Pattern Energy’s wind facilities are managed by an on-site facility manager and assistant facility manager and are remotely controlled around the clock, 24/7, at the Operations Control Center in Houston, Texas. The Operations Control Center employs a team of highly-skilled wind operators that constantly monitor and control all aspects of the turbines at Pattern Energy facilities, from wind speed and energy output to oil levels. The operations team in Houston coordinates closely with the on-site operators and maintenance teams at each facility.

Pattern Energy uses new, state-of-the-art wind turbines with advanced technology produced by the leading manufacturers. The innovative design of the Siemens SWT-2.3-108 model wind turbine utilized at Ocotillo Wind includes a rugged structural design, automatic lubrication system, internal climate control and enhanced proprietary generation system to achieve high reliability.

The wind turbines are equipped with a condition monitoring system that reduces the need for on-site servicing. The system operation compares the vibration levels of the major turbine components with a set of established reference spectra and instantly detects deviations from normal operating conditions.

Using knowledge gained from monitoring fleets of wind turbines over many years, the operations team is skilled at analyzing and predicting operational anomalies. This enhances proactive service planning and maintenance of the wind turbines as any unusual event can be categorized and prioritized based on severity.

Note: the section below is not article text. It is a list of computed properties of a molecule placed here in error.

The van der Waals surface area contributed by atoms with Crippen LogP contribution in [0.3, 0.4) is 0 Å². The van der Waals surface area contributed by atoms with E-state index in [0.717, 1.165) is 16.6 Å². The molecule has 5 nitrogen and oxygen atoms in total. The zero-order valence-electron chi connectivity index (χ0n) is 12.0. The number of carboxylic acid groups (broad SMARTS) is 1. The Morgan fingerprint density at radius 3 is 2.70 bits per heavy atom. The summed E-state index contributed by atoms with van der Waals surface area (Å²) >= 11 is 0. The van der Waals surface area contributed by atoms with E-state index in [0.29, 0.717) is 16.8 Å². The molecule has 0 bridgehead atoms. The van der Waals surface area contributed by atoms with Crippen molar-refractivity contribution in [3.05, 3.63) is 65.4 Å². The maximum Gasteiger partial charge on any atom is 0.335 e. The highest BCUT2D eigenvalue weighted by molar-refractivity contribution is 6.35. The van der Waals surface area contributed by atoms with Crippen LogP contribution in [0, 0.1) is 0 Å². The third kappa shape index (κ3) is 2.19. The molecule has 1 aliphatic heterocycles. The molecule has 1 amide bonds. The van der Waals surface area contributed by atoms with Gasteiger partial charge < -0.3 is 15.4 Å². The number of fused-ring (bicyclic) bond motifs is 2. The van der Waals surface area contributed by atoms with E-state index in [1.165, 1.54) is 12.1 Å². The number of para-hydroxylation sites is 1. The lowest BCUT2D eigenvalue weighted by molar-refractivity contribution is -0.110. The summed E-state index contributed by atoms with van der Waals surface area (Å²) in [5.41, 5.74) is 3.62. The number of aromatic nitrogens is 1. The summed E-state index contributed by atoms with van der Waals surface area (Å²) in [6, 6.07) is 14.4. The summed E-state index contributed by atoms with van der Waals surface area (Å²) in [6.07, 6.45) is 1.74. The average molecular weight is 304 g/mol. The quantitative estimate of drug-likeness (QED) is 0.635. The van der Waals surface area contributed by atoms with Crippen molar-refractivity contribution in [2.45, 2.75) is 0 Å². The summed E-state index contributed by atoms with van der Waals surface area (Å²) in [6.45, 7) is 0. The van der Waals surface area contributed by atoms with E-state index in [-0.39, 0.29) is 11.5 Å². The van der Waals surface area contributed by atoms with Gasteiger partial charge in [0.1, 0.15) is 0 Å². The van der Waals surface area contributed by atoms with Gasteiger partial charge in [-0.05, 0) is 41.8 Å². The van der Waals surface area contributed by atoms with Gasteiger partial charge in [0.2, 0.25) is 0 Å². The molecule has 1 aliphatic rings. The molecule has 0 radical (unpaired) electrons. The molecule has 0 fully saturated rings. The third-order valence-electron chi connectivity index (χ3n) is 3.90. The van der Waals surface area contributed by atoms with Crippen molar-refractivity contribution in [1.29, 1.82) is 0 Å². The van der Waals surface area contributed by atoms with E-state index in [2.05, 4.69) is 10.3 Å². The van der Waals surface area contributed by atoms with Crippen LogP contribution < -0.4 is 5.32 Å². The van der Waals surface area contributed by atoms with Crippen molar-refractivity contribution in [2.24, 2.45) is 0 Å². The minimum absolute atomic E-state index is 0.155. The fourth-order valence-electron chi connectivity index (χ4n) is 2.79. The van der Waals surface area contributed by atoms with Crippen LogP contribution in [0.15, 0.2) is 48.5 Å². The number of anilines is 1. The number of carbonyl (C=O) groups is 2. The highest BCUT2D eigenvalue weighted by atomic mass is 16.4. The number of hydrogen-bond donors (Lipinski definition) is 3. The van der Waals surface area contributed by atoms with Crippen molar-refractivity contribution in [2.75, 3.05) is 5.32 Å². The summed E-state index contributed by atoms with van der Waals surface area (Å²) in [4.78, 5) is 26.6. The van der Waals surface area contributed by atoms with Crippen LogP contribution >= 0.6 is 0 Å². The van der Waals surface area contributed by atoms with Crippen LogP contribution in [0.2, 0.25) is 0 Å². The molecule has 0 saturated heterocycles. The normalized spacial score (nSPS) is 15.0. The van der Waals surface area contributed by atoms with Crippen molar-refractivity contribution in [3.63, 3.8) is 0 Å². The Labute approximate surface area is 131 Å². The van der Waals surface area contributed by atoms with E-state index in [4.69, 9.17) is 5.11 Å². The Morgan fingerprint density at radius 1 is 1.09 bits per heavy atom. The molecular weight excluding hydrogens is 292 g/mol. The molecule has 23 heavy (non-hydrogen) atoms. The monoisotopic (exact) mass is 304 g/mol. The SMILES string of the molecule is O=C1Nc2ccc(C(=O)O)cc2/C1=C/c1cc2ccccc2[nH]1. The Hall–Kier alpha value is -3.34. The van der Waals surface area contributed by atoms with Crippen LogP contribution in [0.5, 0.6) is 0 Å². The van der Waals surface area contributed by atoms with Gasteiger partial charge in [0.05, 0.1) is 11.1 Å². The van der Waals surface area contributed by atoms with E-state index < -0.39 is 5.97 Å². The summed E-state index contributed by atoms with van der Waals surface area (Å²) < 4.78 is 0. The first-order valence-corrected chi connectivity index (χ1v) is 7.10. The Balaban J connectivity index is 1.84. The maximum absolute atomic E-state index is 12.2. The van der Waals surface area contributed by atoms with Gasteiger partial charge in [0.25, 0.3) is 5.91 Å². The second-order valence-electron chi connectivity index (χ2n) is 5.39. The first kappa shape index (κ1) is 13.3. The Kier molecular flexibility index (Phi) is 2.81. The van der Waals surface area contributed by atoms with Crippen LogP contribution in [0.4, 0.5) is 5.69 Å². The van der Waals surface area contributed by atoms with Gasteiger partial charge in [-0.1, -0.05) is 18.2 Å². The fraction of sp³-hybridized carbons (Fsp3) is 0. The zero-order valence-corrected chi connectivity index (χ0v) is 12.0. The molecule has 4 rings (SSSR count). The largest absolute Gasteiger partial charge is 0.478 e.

There are two main types of maintenance for wind energy facilities:

1. Preventive Maintenance
Preventive maintenance is performed at predetermined intervals and is designed to optimize turbine performance by avoiding failures, reducing production loss and eliminating safety concerns.

  • Preventative maintenance services on modern wind turbines take approximately 80 man hours to complete each year and are scheduled during low wind periods when possible.
  • Quality control inspections are conducted intermittently on turbines between maintenance services.
  • Routine substation assessments and maintenance activities are performed on a weekly and monthly cycle, with more significant maintenance on an annual basis.
  • Meteorological tower maintenance is performed periodically for sensor replacement, calibration and corrosion prevention.
  • Road maintenance is performed throughout the year to maintain turbine access roads and for erosion repairs as necessary.

2. Corrective Maintenance
Corrective maintenance occurs when a turbine faults and requires unscheduled downtime while equipment is inspected and repaired. Examples include sensor errors, electronic faults, software updates, and other electrical issues such as battery and motor failures. Most corrective maintenance is done by technicians climbing the tower and working inside; however, occasionally a failure of a major machinery component will require replacement with the use of a temporary crane.